Hit by ransomware? The seven stages of grief your customers will go through

Security

How to help your customers deal with the fallout of a ransomware attack

Ransomware is one of the most prominent and prolific IT threats of recent years. Within hours of a device being affected, a company’s whole IT infrastructure can become paralysed, grinding the business slowly to a halt. When hit by such an attack, IT professionals and users alike experience a range of different feelings, from panic to confusion to dread – and beyond. As a reseller, you will have to help deal with the fallout of such an attack efficiently and effectively, and it is important to not let these feelings, while understandable, get in the way.

Let’s review the seven stages of ransomware grief that your customers will inevitably go through when falling victim to such an attack:

Shock

Many people will be right in the middle of working on an important document or catching up on emails when ransomware strikes. In a surreal sequence of events, their screen will go blank and they’ll be told: “your computer has been locked”. While not every single user might immediately understand the exact repercussions of a ransomware attack, most of them intuitively know that something very bad has happened. When all attempts at restarting the computer have failed, it will be time for them to come to terms with the shocking and unsettling truth: they’ve been attacked.

Denial

The denial phase can often start way ahead of an actual attack. No one ever expects to be the target of a cyber crime. With billions of devices out there, many people believe that the odds of them falling victim to an attack are incredibly slim. But ransomware is a very lucrative business for cybercriminals and, as such, is unlikely to be resolved anytime soon. Just recently, Gartner reported that ransomware attacks quadrupled over 2016, incurring approximately one billion US Dollars in damages. According to the FBI, of those organisations affected, 30 percent had at least one endpoint compromised. All it often takes is for one device to become infected, so ignoring a threat like ransomware will not make the problem go away.

Anger

Once your customers have come to terms with the new reality they now face, they are likely going to be angry for a while. Angry that their privacy has been violated, angry that their data is being held hostage and angry that their business is now at a standstill. They will, rightfully, be upset about the situation and you will have to be the voice of reason helping to ensure that their emotions aren’t clouding their judgement. It is important to stay calm, focused and positive during an attack. The focus should be on how to overcome, not succumb to, this situation.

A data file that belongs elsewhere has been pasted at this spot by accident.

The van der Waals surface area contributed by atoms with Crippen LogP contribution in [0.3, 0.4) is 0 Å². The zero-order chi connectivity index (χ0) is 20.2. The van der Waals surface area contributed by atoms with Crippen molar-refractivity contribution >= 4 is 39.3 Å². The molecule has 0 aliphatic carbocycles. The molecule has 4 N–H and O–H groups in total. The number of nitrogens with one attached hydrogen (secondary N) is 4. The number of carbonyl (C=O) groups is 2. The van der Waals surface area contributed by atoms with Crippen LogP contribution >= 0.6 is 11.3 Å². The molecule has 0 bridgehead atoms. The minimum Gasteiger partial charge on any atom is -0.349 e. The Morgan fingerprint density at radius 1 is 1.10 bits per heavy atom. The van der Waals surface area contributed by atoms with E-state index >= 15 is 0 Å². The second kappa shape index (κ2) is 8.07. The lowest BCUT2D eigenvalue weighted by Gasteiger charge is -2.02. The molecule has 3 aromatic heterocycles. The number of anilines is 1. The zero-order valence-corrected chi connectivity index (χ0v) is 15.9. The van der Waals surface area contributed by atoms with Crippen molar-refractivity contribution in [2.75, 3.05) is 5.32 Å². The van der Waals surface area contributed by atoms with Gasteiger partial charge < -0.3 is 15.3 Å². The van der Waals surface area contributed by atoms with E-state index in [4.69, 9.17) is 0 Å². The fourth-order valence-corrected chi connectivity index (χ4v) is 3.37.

Bargaining

Victims of a ransomware attack often face a dilemma if they want to regain control over their devices: they either pay up and hopefully get their data back, or they cut their losses and start again from scratch. Now, the more sensitive and business-critical the data in question is, the more likely your customers are to go for the first option. However, it is a topic of contention within the industry whether it is advisable to pay the ransom. While it might seem like the quickest way to take back control, there are no guarantees that the criminals will actually release the data.

According to a recent report on ransomware, of those companies that paid the ransom, 19 percent didn’t get their files back. Furthermore, the likelihood of the company experiencing further attacks is significantly increased, as the criminals now know there is money to be made here and they’ve found a path in previously. Instead of paying the ransom, advise your customers to invest in a solid strategy to bolster email security capabilities that detect and isolate harmful emails and phishing attempts. Additionally, make sure they pursue a long-term, holistic approach with employee training to help individuals identify and report malicious emails and links. Not only will this help customers overcome any attacks relatively quickly and unscathed, it also positions resellers as a knowledgeable expert and proactive problem solver that customers can turn to in times of need.

Guilt

While it is essential to find out how a ransomware attack unfolded, it is important to stress to your customers not to assign blame internally. If their employees fear repercussions from reporting cyber attacks, they will be far less likely to alert their IT teams and subsequently come to you for help. You should advise your customers to create an open dialogue between them and their employees, that empowers them to speak up, no matter the circumstances. This will help them stay informed about all potential threats and breaches, and establish you as a trusted advisor.

Feeling Blue

Sad businessman

When ransomware occurs, it is crucial to lead by example and take on a solution-oriented approach and a positive attitude. During an attack, time will work against your customers so it is important that they lift their teams up, take action and solve the problem before any more harm can be done. The sooner the situation is diffused, the sooner your customers and their employees can breathe a sigh of relief and feel at ease again.

Acceptance

Your customers will need to accept that the threat of ransomware is out there and could come back at any time. However, that’s not to say they should just resign to their fate. They need to prepare for any future attacks as soon as possible to avoid losing valuable business hours to downtime or sensitive data being accessed by system intruders again.

 

Bojan Dusevic is senior director, product management at Intermedia